New Idea: The Happiness Tax

That pig is happy with this tax and with not being smashed with a hammer (Thinkstock Images)That pig is happy with this tax and with not being smashed with a hammer (Thinkstock  …

The big story these days is that spending less leads to happiness. The latest comes from The New York Times which profiled a 31 year old couple who abandoned their worldly possessions, quit their jobs and moved across the country for a consumption-free lifestyle.

They're happier now, and debt-free. Their story is one in a long line of recession-related experiments-- wearing the same black dress for a year, forcing your self to own less than 100 items, paring your closet down to five main looks. These are all good ideas.

Here's another: What if we spent more, but better? While binge shopping is addictive, financially dangerous and ultimately unsatisfying. But a little self-prescribed present can sometimes be just what the doctor ordered. It's selfish, but it doesn't have to be.

Consider a new concept I just thought up and have yet to put into practice: The Happiness Tax.
Every time you purchase something indulgent--be it an upscale dinner, a new dress, or a kitchen utensil upgrade--factor in an additional 10 percent tax. Then take that money and give it to a charity of your choice. [Here's a helpful list of top-rated charitable organizations]

So say you spend $300 on a new pair of shoes. That's outrageous and you're a jerk! But wait, that means you have to give 10 percent, a.k.a $30, to an organization like Meals-on-Wheels, that very same day. Now you're an amazing person. So you're down an extra $30. At least some one else is benefiting from that money. Plus the tax will keep you from spending even more.

There's nothing more soul-corroding then buying an impulse pair of shoes and then going home and throwing them in your closet with your 10 other pairs. That's when you ask yourself-- sure they're great but did I really need them? i mean if that New York Times couple can live off 5 plates and a surfboard, do I need enough footwear to bury a body under?

I'm not a huge shopper. But when I do shop, i tend to over-buy and then feel really guilty about my selfish act. My standard move--prior to today's light-bulb idea-- was to donate one thing from my closet to the Salvation Army every time I added something new. Not a terrible idea, but that didn't curb my desire to buy big.

With the tax, I'll be forced to buy less because everything is now more expensive. And the more you buy, the more you give away. Which is win/win if you think about it.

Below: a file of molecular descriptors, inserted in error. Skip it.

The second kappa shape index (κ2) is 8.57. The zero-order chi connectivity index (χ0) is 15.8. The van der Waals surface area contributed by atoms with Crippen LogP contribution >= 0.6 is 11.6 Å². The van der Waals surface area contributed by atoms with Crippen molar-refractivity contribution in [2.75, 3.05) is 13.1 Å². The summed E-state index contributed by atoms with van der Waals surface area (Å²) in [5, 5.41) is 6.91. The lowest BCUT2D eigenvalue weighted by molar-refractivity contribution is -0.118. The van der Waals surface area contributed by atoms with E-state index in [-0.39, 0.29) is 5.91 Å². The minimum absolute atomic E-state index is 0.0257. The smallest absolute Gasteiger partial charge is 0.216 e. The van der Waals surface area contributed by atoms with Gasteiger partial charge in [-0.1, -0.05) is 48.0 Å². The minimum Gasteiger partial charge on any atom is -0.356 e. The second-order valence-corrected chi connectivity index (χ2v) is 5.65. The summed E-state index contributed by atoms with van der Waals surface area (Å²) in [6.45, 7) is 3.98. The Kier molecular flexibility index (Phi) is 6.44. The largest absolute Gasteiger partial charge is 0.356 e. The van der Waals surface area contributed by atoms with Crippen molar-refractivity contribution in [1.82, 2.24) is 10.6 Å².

If you're mired in debt, or have a family to support, this concept may not be for you. But if you're a single gadabout, prone to occasional splurge seizures that end with a feeling that's the sartorial equivalent of eating an entire box of Entemanns cupcakes, this might be worth a try.

A lot of us wait till the holidays to donate to our favorite organizations, but with this self-imposed rule, we can disperse money to good causes throughout the year. And in the process, maybe learn to spend a little less on the stuff that only makes us happy in the moment.

Sure, giving to charity is self-congratulatory, We do it because we feel better about ourselves. But it's still giving to charity. And it makes us feel better.

I'm going to try it for a month and check back in. Here are my personal guidelines:

10 percent tax on all clothing, accessories, books, music, movies and home furnishing purchases. Since I live in New York City where produce is the cost of a Zales diamond necklace (cheap for diamonds, expensive for lettuce) and have a kitchen the size of an end table, I'll allow myself eating out. But I'm imposing the 10 percent on taxi cabs--which is my own over-indulgence and one that may make me go broke.

I'm going to keep a journal of the amount I spend and the amount I give away and figure out if I end up saving at all. If you'd like to join me, feel free to modify your tax impositions according to your own indulgences. And shoot me an email (shine_piperweiss at with your own experiences.
I hereby decree this tax the law of my wallet (gavel smash!)